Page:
For us, timber is our lifeblood and naturally we look out for all news on timber and the growth in the industry, so we were keen to read the Grown In Britain report recently released (view a copy here).
Some have said that the report doesn’t go far enough in detailing solutions to the potential shortages of home grown timber but, in fairness to the report creators, they are looking at timber not just from the perspective of contractors, builders and retailers but also from the view of woodland managers and environmentalists. It’s not enough to focus on the production and usage of timber and associated products, the importance starts right from ensuring the sustainability of the forests, and the planting and management of the forests going forward.
One of the introduction points does, we feel, cover what we would hope to achieve throughout the UK – “Creating a stronger wood culture in our society: making it the norm that we use, buy and enjoy wood products, managing woods to achieve this; more people active in our woodlands with improved mental and physical wellbeing, and a sense of community inspired by woodlands.”
As a timber retailer it’s natural that we would want to see an increase in the purchasing and use of wood products, this is essential for our own continued growth. However, wood is a passion as well as a job, and with that in mind we do agree that it’s essential to get people involved and gaining a better understanding of the “great outdoors”. Ask any parent and they will be likely to tell you that their child spends a far greater amount of time at home on their laptop / tablet / phone than outside, which is a massive shift from even 20 years ago when it was less scary to send your child out to play, and building a den in the woods would have been a natural weekend pastime rather than a forbidden activity. So for us, the introduction of Forest School is a huge step in the right direction. A Forest School is an innovative educational approach to outdoor play and learning in a woodland environment and could finally be the answer to reintroducing our children to the outdoors and helping them to move away from technology and back towards nature.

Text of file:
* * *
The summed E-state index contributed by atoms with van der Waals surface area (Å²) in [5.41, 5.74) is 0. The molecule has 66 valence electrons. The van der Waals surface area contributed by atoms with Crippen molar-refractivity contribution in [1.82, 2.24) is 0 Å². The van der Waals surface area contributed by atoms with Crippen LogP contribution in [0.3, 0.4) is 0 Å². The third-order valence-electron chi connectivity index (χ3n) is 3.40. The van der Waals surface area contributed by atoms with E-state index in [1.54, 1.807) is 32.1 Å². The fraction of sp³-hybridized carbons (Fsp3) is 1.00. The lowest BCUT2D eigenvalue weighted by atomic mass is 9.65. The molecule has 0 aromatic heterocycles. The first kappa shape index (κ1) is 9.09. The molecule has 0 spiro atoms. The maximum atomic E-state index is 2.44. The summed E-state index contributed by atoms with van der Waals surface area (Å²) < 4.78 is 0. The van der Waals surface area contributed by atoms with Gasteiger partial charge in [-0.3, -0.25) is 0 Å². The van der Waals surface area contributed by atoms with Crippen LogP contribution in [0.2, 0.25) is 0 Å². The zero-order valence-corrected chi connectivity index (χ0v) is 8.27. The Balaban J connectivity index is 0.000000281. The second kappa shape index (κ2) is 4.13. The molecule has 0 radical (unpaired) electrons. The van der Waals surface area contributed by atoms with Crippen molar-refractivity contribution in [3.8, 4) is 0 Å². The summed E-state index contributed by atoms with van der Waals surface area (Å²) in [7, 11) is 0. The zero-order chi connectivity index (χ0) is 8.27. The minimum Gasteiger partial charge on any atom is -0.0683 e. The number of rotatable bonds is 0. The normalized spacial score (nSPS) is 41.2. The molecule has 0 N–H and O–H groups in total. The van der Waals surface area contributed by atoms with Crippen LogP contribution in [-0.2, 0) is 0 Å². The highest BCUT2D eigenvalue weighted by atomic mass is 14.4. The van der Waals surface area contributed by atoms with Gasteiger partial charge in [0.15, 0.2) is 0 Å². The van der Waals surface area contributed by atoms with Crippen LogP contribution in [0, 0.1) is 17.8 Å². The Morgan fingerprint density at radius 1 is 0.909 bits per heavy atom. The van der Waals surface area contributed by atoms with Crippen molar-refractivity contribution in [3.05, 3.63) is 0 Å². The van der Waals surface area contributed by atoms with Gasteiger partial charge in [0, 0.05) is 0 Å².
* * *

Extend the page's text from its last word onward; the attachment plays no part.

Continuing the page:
We were also pleased to see that the Grown In Britain report detailed that “A website has been established, which is well visited, alive with new content and becoming a hub for people to go to for listing their events, demonstrating their commitment to the Grown in Britain cause, writing blogs and contributing to newsletters. A twitter account @GrowninBritain (linked to Facebook) has been established, which has its own ‘personality’ and at the time of this report has reached more than 4.5 million twitter account holders. More than 20 discussions have taken place within the Grown in Britain group on LinkedIn which has further extended outreach.” We have long been advocates of better marketing within the timber industry so it’s refreshing to finally see advances from this type of association, who are making use of social media to connect, engage and spread the word.
We’d love to hear your thoughts on the report and it’s relevance to you if you are in the timber industry?